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At 101, LS Green reflects on time as Mauldin's mayor, WWII service, life in the Upstate

ls green

LS Green stands in the garden he keeps behind his home in Mauldin on June 17, 2021. Conor Hughes/staff

MAULDIN — All these years later, people still call him mayor.

It's a title LS Green will never shake. One that comes from the 12 years he led Mauldin's City Council. One that has endured because of the singular place he holds in the identity of the Upstate city he's called home since returning from World War II.

At 101 years old, he remains a fixture at community events and can be found exercising at the Mauldin Sports Center every day but Sunday. Often, when he goes out to eat in the city he served as mayor from 1992 to 2003, he asks for the bill only to discover one of his fellow diners paid for his meal.

"I've had more people buy my food," he said with a laugh, shaking his head. 

He grew up on a Greenville County farm house with no modern plumbing or electricity. He started working when he was 8 years old, stoking the home's cooking flames and tending to his family's cows and horses. When he was drafted at 21, he got a month-long deferment to help his father bring in that year's cotton crop before heading to basic training in Columbia. It was the first time he'd been away from home for more than a few days. Within weeks, he was aboard the Queen Mary sailing across the Atlantic toward Europe and war.

He was assigned to an anti-aircraft artillery brigade and fought in some of the most significant campaigns of the war, including the Battle of the Bulge, Normandy, Italy and North Africa. During his time in Europe, he earned five Bronze Stars and the French Legion of Honor. 

He speaks sparingly of his time in the military, and it wasn't until recently that his family knew the extent of his decorations. The revelation came when Keith Giddens, a family friend and WWII researcher, sat down to talk to Green about his time in the army. Giddens learned about Green's honors while looking over his discharge papers. 

"When we try to talk more about the details, he basically says, 'I think that's enough,'" Giddens said. 

To honor Green's service, Giddens placed the medals in a shadowbox as a gift for Green's 100th birthday last year.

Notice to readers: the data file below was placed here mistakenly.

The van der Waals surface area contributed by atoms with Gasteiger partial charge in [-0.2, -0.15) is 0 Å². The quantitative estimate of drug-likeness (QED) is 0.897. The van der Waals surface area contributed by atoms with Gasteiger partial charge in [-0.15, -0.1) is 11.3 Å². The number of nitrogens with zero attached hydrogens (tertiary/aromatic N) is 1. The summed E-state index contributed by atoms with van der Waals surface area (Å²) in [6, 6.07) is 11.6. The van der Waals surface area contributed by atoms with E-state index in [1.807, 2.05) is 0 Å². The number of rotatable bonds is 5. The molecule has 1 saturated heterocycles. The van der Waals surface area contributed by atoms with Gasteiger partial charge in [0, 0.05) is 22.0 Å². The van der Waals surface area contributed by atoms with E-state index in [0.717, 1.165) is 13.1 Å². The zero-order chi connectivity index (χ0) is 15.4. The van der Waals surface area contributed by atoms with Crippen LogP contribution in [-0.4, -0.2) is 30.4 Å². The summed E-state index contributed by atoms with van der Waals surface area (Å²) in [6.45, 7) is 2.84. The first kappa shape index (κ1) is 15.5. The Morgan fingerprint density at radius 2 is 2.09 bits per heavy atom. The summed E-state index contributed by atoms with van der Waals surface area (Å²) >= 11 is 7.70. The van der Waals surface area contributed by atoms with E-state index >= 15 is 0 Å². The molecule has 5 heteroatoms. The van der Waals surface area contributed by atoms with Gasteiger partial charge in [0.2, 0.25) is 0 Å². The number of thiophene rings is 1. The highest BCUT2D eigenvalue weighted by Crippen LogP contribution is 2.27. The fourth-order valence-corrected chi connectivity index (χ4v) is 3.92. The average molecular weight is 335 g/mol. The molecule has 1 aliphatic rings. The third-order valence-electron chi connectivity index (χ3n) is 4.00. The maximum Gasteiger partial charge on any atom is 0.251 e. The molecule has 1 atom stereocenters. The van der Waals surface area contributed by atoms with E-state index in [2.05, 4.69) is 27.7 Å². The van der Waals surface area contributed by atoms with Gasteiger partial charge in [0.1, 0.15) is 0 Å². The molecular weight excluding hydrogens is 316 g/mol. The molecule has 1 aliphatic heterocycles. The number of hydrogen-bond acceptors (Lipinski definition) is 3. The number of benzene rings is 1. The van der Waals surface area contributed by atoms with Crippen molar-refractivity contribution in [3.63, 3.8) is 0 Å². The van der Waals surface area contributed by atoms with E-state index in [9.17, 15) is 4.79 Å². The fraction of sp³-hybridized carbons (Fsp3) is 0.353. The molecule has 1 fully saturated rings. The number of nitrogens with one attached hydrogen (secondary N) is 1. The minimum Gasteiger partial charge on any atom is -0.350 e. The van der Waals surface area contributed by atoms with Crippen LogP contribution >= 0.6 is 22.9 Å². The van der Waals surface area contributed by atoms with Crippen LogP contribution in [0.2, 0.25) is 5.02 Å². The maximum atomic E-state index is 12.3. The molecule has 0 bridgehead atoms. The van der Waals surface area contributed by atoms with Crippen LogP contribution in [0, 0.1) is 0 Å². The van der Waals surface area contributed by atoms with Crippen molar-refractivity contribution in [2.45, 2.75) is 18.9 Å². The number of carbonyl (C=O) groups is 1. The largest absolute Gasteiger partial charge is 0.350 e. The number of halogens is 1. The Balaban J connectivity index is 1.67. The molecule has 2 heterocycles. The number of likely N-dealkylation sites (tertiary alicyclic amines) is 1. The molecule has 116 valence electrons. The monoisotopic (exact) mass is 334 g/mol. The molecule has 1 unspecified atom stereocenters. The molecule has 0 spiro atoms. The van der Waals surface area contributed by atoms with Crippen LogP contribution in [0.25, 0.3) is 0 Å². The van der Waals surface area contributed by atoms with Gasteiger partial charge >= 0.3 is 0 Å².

ls green

LS Green, right, talks with his daughter Betty Mitchell outside of his Mauldin home on June 17, 2021. Conor Hughes/staff

"We have a hero here who is over a century old," Giddens said.

Soon after returning from Europe, Green met his wife Ella Mae. He worked briefly as a firefighter at Donaldson Air Force Base before starting a career in plumbing. In 1955, he started the LS Green Plumbing Service. During its 50 years in existence, Green expanded the company from a two-man operation to a booming business with about 65 employees. 

His role as the owner of a successful Mauldin company made him a leader in the community and in 1992 he was elected mayor.

"I couldn't tell you to save me what made me get into politics," he said smiling. "I guess I wanted to be part of Mauldin's growth."

During his time in the position, Green spearheaded the city's efforts to buy the former Mauldin Elementary School, laying the groundwork for the Mauldin Cultural Center, and shepherded the process of building a new City Hall. Both efforts, he said, were met with fierce opposition.

Mauldin City Councilman Taft Matney was a young child when he first met Green. They attended the same church and still do, and Green took ballroom dancing classes with Matney's grandparents. The work Green did during his tenure as mayor, Matney said, helped position the city for the successes it enjoys today.

Green's time as mayor ended in 2003. In 2005, he retired and disbanded his plumbing company. But he continued to work part-time as a plumber until he was 92.

"When I got where I couldn't crawl under a house, I quit," he said.

Now, eight decades after he went to war, almost seven since he started his business, and close to two since he stepped down as mayor, Green is active and enjoying time with his children, grandchildren and great grandchildren. He often works in the neatly kept garden in his backyard where he grows tomatoes, squash, okra, peppers and green beans for his friends and family.

"I don't know that I have the energy now that he has at 101," Matney said. "He's just an unassuming guy who has done so much and seen so much. I don't know that he will ever understand why people love to make a fuss over him, but they do because of who he is."

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